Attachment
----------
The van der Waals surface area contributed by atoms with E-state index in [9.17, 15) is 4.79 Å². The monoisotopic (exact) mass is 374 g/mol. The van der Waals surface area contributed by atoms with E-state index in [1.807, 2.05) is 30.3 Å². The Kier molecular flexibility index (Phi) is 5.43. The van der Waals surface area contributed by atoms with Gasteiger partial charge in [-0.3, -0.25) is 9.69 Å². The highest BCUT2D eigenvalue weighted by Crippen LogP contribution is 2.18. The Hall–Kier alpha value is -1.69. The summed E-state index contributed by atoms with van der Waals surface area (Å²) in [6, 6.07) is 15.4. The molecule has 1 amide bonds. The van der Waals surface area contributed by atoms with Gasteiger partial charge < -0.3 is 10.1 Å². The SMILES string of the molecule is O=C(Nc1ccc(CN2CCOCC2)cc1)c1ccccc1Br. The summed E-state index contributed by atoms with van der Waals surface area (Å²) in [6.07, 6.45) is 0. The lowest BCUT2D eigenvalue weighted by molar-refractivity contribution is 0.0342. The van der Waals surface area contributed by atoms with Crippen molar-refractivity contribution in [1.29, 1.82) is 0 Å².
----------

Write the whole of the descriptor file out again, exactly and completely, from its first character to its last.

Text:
The van der Waals surface area contributed by atoms with E-state index in [9.17, 15) is 4.79 Å². The monoisotopic (exact) mass is 374 g/mol. The van der Waals surface area contributed by atoms with E-state index in [1.807, 2.05) is 30.3 Å². The Kier molecular flexibility index (Phi) is 5.43. The van der Waals surface area contributed by atoms with Gasteiger partial charge in [-0.3, -0.25) is 9.69 Å². The highest BCUT2D eigenvalue weighted by Crippen LogP contribution is 2.18. The Hall–Kier alpha value is -1.69. The summed E-state index contributed by atoms with van der Waals surface area (Å²) in [6, 6.07) is 15.4. The molecule has 1 amide bonds. The van der Waals surface area contributed by atoms with Gasteiger partial charge < -0.3 is 10.1 Å². The SMILES string of the molecule is O=C(Nc1ccc(CN2CCOCC2)cc1)c1ccccc1Br. The summed E-state index contributed by atoms with van der Waals surface area (Å²) in [6.07, 6.45) is 0. The lowest BCUT2D eigenvalue weighted by molar-refractivity contribution is 0.0342. The van der Waals surface area contributed by atoms with Crippen molar-refractivity contribution in [1.29, 1.82) is 0 Å².